The sudden, frightening and depersonalising effects of a panic attack are expressed in a new film by Alexander Warn. His micro short Paper Thin is a mixture of live action and animation. We caught up with him to find out how he’s put those experiences on screen
D&CFilm: Describe your micro short Paper Thin and why you decided to make it?
Alexander Warn: Put very simply – a man has his reality reshaped by a threat of his own construction. It’s a surreal mix of live action and stop motion animation. It’s based on my own experiences of the depersonalisation effects of a panic attack.
One afternoon, in a day dream, I had the image of a man’s head being wrapped in paper strips. I jotted it down, then wrote more from that initial image. I didn’t have a clue what it meant until I’d read it back. This, alongside a little distance since a ‘full scale’ panic attack, gave me enough space to be able to use that experience in this fashion. Over the years I’ve been fairly open with my mental health struggles, so it’s my very minor contribution to a much wider public debate. It’s important that men are able to share such things.
D&CFilm: It seems quite difficult to represent – how does film help that, and how has the format of it being a micro short perhaps hindered it?
Alexander Warn: Film can handle surrealism and abstraction really well. I’ve always been a fan of films where characters undergo physical and psychological transformations. Surrealism and expressionism are big loves of mine. Film felt to me like the natural home for the kind of story I’m trying to tell. I’ve been described as being a ‘genre’ man, which is perfectly okay with me.
As for hindrances -the only real hindrances are probably me! I’ve learnt a lot and still learning. Yes the film is only 3 minutes long and there are certain images I’d like to dwell on a lot longer but can’t. However, I applied for 3 minutes, so I knew that that would most likely happen. Creativity and limitations aren’t enemies, they’re useful. Plus it’s a fun challenge to see how far you can push those limits.
D&CFilm: You’re a member of Burn the Curtain outdoor, interactive promenade theatre company, what experience do you have of film, and does your theatre experience feed into your filmmaking?
Alexander Warn: My main film experiences are appearing in the Oddbodies’ shorts Mrs Lustleigh’s Fancies (2010) and The Nature of Angrove (2011). Aside from acting in those films, I also helped with some of the models and made the odd, simple prop for each film. I’ve also made film inserts for a one-man show I did, with Theo Moye (the D.P. for Paper Thin.)
As part of learning more about film making and stop motion, I indulged my silly side by making three shorts. Set myself limits -could only use my phone, available lighting and all props were either what I already own, or could make from existing materials. The ‘Eggbert trilogy’ won’t pull up any trees, but hopefully raise a cheap smile here and there.
I think my theatre background feeds into me wanting to be involved in a production beyond just acting. Promenade also means that you’ve got to keep things light. Scenes aren’t filled with set or props, and the lighting is basic. That’s why I like to keep things to a minimum on set, in terms of paraphernalia as well as people. Try to capture as much in camera as possible, especially when it comes to any effects. I prefer acting to physical objects. The biggest difference though is you can show the strings in theatre, but not really in film.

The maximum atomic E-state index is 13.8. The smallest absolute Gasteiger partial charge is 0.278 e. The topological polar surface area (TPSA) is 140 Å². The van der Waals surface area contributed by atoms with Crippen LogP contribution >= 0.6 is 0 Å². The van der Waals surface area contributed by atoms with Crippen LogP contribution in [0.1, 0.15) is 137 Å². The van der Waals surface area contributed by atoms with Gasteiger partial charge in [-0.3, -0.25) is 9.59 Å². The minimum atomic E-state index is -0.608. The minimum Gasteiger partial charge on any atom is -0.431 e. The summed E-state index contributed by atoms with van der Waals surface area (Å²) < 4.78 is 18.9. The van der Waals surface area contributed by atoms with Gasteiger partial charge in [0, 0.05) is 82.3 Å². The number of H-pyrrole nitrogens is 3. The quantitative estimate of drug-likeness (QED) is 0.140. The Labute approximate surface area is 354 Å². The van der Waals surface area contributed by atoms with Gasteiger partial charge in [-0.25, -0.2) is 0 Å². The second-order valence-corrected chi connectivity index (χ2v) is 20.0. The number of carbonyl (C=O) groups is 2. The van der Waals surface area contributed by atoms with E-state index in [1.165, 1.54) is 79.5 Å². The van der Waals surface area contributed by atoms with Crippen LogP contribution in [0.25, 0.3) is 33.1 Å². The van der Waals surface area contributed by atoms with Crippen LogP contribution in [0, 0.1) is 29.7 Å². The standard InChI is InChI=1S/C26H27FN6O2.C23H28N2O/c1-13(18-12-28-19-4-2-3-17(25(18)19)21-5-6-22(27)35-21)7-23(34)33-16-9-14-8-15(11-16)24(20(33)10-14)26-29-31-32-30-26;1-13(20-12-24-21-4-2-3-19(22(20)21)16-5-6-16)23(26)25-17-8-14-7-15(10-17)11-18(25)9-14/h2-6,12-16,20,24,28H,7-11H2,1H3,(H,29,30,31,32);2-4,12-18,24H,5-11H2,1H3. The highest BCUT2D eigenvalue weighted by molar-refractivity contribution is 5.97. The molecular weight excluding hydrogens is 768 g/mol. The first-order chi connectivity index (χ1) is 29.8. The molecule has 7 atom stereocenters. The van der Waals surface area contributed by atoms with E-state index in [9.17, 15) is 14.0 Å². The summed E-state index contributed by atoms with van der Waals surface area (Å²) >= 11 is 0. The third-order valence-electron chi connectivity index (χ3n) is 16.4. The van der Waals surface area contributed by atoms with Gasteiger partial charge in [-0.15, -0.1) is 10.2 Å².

There’s a Brian Yuzna quote which sums it up for me – ‘the horror genre, like all fantastic genres, comes from the tradition of Melies… the tradition of artifice of stage, of magic tricks, of expressionism.’
D&CFilm: How have you found the process of being part of the Exeter Phoenix commissions?
Alexander Warn: Found the process to be quite relaxed. Feedback is given with the best intentions, and they’ve generously in said we don’t have to take it onboard. It’d be remiss of me though, still learning a great deal, to do that! I do like to work from instinct a lot, but that doesn’t always serve me well. They have various experiences which have been good sounding boards. Access to the equipment and space has been invaluable.
The money helped me get a nice little team together -Theo Moye, Chris Russell and Ruth Webb. Their skills and creativity have contributed massively to helping realise Paper Thin.
D&CFilm: What’s next for you?
Alexander Warn: Theatre – it’s finishing the Burn the Curtain tour of The Hunting of the Snark. Been having lots of fun playing The Butcher up and down the country in various forests at night. After that, it’s a watch this space kind of deal.
Film -get the final edit of Paper Thin done. There are other ideas slowly forming and other odd images pop into my head from time-to-time. Will see where they take me. Would like to make a longer film, be a bit more ambitious and move it up a step or two.
D&CFilm: Alexander, thanks for your time!
Paper Thin will get its premiere at the Two Short Nights film fest.